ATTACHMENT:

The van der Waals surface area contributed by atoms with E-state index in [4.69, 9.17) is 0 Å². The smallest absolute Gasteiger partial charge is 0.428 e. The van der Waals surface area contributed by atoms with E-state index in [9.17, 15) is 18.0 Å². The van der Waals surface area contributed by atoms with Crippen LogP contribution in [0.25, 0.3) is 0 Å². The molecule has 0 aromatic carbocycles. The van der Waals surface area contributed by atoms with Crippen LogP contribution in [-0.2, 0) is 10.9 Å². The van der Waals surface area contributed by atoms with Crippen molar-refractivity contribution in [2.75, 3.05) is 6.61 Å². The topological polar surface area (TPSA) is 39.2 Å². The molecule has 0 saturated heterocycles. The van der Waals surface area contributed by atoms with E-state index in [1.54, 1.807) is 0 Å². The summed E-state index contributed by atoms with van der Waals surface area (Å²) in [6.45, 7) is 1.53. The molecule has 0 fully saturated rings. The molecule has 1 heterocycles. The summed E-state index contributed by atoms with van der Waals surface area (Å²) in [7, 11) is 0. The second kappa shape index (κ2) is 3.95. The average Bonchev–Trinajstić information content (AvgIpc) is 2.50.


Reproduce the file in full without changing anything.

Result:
The van der Waals surface area contributed by atoms with E-state index in [4.69, 9.17) is 0 Å². The smallest absolute Gasteiger partial charge is 0.428 e. The van der Waals surface area contributed by atoms with E-state index in [9.17, 15) is 18.0 Å². The van der Waals surface area contributed by atoms with Crippen LogP contribution in [0.25, 0.3) is 0 Å². The molecule has 0 aromatic carbocycles. The van der Waals surface area contributed by atoms with Crippen LogP contribution in [-0.2, 0) is 10.9 Å². The van der Waals surface area contributed by atoms with Crippen molar-refractivity contribution in [2.75, 3.05) is 6.61 Å². The topological polar surface area (TPSA) is 39.2 Å². The molecule has 0 saturated heterocycles. The van der Waals surface area contributed by atoms with E-state index in [1.54, 1.807) is 0 Å². The summed E-state index contributed by atoms with van der Waals surface area (Å²) in [6.45, 7) is 1.53. The molecule has 0 fully saturated rings. The molecule has 1 heterocycles. The summed E-state index contributed by atoms with van der Waals surface area (Å²) in [7, 11) is 0. The second kappa shape index (κ2) is 3.95. The average Bonchev–Trinajstić information content (AvgIpc) is 2.50.